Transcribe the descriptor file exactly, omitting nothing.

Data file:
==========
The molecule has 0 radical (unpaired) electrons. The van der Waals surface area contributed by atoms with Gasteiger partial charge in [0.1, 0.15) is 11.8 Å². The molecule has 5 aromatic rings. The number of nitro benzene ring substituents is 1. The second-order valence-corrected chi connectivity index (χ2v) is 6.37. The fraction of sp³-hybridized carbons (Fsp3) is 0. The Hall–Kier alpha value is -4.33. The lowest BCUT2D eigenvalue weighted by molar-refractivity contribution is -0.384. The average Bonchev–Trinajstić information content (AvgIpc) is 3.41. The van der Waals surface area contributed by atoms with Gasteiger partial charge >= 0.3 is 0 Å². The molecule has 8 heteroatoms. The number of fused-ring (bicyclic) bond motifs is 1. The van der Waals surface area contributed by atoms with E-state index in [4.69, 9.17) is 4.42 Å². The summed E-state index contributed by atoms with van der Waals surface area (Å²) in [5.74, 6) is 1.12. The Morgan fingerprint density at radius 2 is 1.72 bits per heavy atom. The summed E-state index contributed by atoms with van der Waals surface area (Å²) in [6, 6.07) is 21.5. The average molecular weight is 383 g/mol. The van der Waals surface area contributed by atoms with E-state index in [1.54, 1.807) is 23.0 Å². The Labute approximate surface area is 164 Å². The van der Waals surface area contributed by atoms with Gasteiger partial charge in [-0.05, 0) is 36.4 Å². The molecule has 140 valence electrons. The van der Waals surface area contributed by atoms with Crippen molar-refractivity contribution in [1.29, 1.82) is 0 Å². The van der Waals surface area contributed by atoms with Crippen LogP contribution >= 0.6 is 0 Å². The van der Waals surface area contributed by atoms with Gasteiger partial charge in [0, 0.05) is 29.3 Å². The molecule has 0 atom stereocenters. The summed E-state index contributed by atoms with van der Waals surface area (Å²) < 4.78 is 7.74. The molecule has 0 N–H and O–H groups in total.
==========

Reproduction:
The molecule has 0 radical (unpaired) electrons. The van der Waals surface area contributed by atoms with Gasteiger partial charge in [0.1, 0.15) is 11.8 Å². The molecule has 5 aromatic rings. The number of nitro benzene ring substituents is 1. The second-order valence-corrected chi connectivity index (χ2v) is 6.37. The fraction of sp³-hybridized carbons (Fsp3) is 0. The Hall–Kier alpha value is -4.33. The lowest BCUT2D eigenvalue weighted by molar-refractivity contribution is -0.384. The average Bonchev–Trinajstić information content (AvgIpc) is 3.41. The van der Waals surface area contributed by atoms with Gasteiger partial charge >= 0.3 is 0 Å². The molecule has 8 heteroatoms. The number of fused-ring (bicyclic) bond motifs is 1. The van der Waals surface area contributed by atoms with E-state index in [4.69, 9.17) is 4.42 Å². The summed E-state index contributed by atoms with van der Waals surface area (Å²) in [5.74, 6) is 1.12. The Morgan fingerprint density at radius 2 is 1.72 bits per heavy atom. The summed E-state index contributed by atoms with van der Waals surface area (Å²) in [6, 6.07) is 21.5. The average molecular weight is 383 g/mol. The van der Waals surface area contributed by atoms with E-state index in [1.54, 1.807) is 23.0 Å². The Labute approximate surface area is 164 Å². The van der Waals surface area contributed by atoms with Gasteiger partial charge in [-0.05, 0) is 36.4 Å². The molecule has 140 valence electrons. The van der Waals surface area contributed by atoms with Crippen molar-refractivity contribution in [1.29, 1.82) is 0 Å². The van der Waals surface area contributed by atoms with Crippen LogP contribution >= 0.6 is 0 Å². The van der Waals surface area contributed by atoms with Gasteiger partial charge in [0, 0.05) is 29.3 Å². The molecule has 0 atom stereocenters. The summed E-state index contributed by atoms with van der Waals surface area (Å²) < 4.78 is 7.74. The molecule has 0 N–H and O–H groups in total.